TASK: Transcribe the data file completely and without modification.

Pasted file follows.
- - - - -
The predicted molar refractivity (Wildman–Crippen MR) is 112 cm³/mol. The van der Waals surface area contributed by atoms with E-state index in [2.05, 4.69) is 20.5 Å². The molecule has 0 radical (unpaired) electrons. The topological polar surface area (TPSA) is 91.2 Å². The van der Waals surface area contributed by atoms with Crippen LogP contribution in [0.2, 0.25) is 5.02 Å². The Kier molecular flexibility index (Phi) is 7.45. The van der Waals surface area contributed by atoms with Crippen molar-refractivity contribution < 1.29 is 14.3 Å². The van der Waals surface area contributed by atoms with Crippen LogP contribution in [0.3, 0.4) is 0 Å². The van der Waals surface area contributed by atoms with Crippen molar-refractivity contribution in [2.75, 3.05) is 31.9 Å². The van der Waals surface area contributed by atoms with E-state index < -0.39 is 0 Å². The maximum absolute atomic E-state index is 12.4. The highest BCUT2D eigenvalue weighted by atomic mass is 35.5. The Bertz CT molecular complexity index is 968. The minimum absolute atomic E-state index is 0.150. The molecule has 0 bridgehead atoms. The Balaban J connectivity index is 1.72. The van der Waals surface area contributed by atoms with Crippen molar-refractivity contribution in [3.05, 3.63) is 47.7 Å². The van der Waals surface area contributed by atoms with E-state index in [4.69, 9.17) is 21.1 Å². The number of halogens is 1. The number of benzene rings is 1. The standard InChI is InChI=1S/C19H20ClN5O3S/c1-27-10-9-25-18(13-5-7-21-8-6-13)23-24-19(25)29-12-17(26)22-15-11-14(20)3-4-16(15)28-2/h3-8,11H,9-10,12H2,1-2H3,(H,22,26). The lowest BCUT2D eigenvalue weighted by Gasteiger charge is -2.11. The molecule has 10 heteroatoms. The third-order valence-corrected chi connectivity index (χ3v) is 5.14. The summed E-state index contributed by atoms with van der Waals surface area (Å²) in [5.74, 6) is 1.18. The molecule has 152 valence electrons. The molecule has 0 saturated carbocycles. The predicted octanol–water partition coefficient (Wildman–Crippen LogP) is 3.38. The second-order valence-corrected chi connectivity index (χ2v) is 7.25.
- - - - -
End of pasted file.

The predicted molar refractivity (Wildman–Crippen MR) is 112 cm³/mol. The van der Waals surface area contributed by atoms with E-state index in [2.05, 4.69) is 20.5 Å². The molecule has 0 radical (unpaired) electrons. The topological polar surface area (TPSA) is 91.2 Å². The van der Waals surface area contributed by atoms with Crippen LogP contribution in [0.2, 0.25) is 5.02 Å². The Kier molecular flexibility index (Phi) is 7.45. The van der Waals surface area contributed by atoms with Crippen molar-refractivity contribution < 1.29 is 14.3 Å². The van der Waals surface area contributed by atoms with Crippen LogP contribution in [0.3, 0.4) is 0 Å². The van der Waals surface area contributed by atoms with Crippen molar-refractivity contribution in [2.75, 3.05) is 31.9 Å². The van der Waals surface area contributed by atoms with E-state index < -0.39 is 0 Å². The maximum absolute atomic E-state index is 12.4. The highest BCUT2D eigenvalue weighted by atomic mass is 35.5. The Bertz CT molecular complexity index is 968. The minimum absolute atomic E-state index is 0.150. The molecule has 0 bridgehead atoms. The Balaban J connectivity index is 1.72. The van der Waals surface area contributed by atoms with Crippen molar-refractivity contribution in [3.05, 3.63) is 47.7 Å². The van der Waals surface area contributed by atoms with E-state index in [4.69, 9.17) is 21.1 Å². The number of halogens is 1. The number of benzene rings is 1. The standard InChI is InChI=1S/C19H20ClN5O3S/c1-27-10-9-25-18(13-5-7-21-8-6-13)23-24-19(25)29-12-17(26)22-15-11-14(20)3-4-16(15)28-2/h3-8,11H,9-10,12H2,1-2H3,(H,22,26). The lowest BCUT2D eigenvalue weighted by Gasteiger charge is -2.11. The molecule has 10 heteroatoms. The third-order valence-corrected chi connectivity index (χ3v) is 5.14. The summed E-state index contributed by atoms with van der Waals surface area (Å²) in [5.74, 6) is 1.18. The molecule has 152 valence electrons. The molecule has 0 saturated carbocycles. The predicted octanol–water partition coefficient (Wildman–Crippen LogP) is 3.38. The second-order valence-corrected chi connectivity index (χ2v) is 7.25.